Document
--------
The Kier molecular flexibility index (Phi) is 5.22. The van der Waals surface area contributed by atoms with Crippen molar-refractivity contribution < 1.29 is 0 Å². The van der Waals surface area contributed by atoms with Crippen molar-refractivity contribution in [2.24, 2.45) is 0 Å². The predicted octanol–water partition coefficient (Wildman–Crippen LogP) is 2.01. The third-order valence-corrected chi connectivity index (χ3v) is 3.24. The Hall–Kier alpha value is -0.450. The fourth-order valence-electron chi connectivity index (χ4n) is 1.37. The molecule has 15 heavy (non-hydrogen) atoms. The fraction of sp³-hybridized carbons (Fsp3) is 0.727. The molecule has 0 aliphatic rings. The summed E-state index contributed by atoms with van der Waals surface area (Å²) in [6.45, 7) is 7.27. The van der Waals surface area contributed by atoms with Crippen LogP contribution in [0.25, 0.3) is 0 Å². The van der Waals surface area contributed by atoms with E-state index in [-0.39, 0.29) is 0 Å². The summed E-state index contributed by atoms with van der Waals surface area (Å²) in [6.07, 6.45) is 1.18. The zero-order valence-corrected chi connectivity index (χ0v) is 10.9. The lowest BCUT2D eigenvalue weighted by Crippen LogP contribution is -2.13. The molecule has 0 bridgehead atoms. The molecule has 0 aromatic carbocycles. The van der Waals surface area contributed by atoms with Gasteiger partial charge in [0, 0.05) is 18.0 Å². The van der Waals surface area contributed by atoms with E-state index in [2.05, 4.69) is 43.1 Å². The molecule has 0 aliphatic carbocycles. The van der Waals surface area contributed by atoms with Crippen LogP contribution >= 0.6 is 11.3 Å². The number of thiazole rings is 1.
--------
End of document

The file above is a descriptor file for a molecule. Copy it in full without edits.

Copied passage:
The Kier molecular flexibility index (Phi) is 5.22. The van der Waals surface area contributed by atoms with Crippen molar-refractivity contribution < 1.29 is 0 Å². The van der Waals surface area contributed by atoms with Crippen molar-refractivity contribution in [2.24, 2.45) is 0 Å². The predicted octanol–water partition coefficient (Wildman–Crippen LogP) is 2.01. The third-order valence-corrected chi connectivity index (χ3v) is 3.24. The Hall–Kier alpha value is -0.450. The fourth-order valence-electron chi connectivity index (χ4n) is 1.37. The molecule has 15 heavy (non-hydrogen) atoms. The fraction of sp³-hybridized carbons (Fsp3) is 0.727. The molecule has 0 aliphatic rings. The summed E-state index contributed by atoms with van der Waals surface area (Å²) in [6.45, 7) is 7.27. The van der Waals surface area contributed by atoms with Crippen LogP contribution in [0.25, 0.3) is 0 Å². The van der Waals surface area contributed by atoms with E-state index in [-0.39, 0.29) is 0 Å². The summed E-state index contributed by atoms with van der Waals surface area (Å²) in [6.07, 6.45) is 1.18. The zero-order valence-corrected chi connectivity index (χ0v) is 10.9. The lowest BCUT2D eigenvalue weighted by Crippen LogP contribution is -2.13. The molecule has 0 bridgehead atoms. The molecule has 0 aromatic carbocycles. The van der Waals surface area contributed by atoms with Gasteiger partial charge in [0, 0.05) is 18.0 Å². The van der Waals surface area contributed by atoms with E-state index in [2.05, 4.69) is 43.1 Å². The molecule has 0 aliphatic carbocycles. The van der Waals surface area contributed by atoms with Crippen LogP contribution >= 0.6 is 11.3 Å². The number of thiazole rings is 1.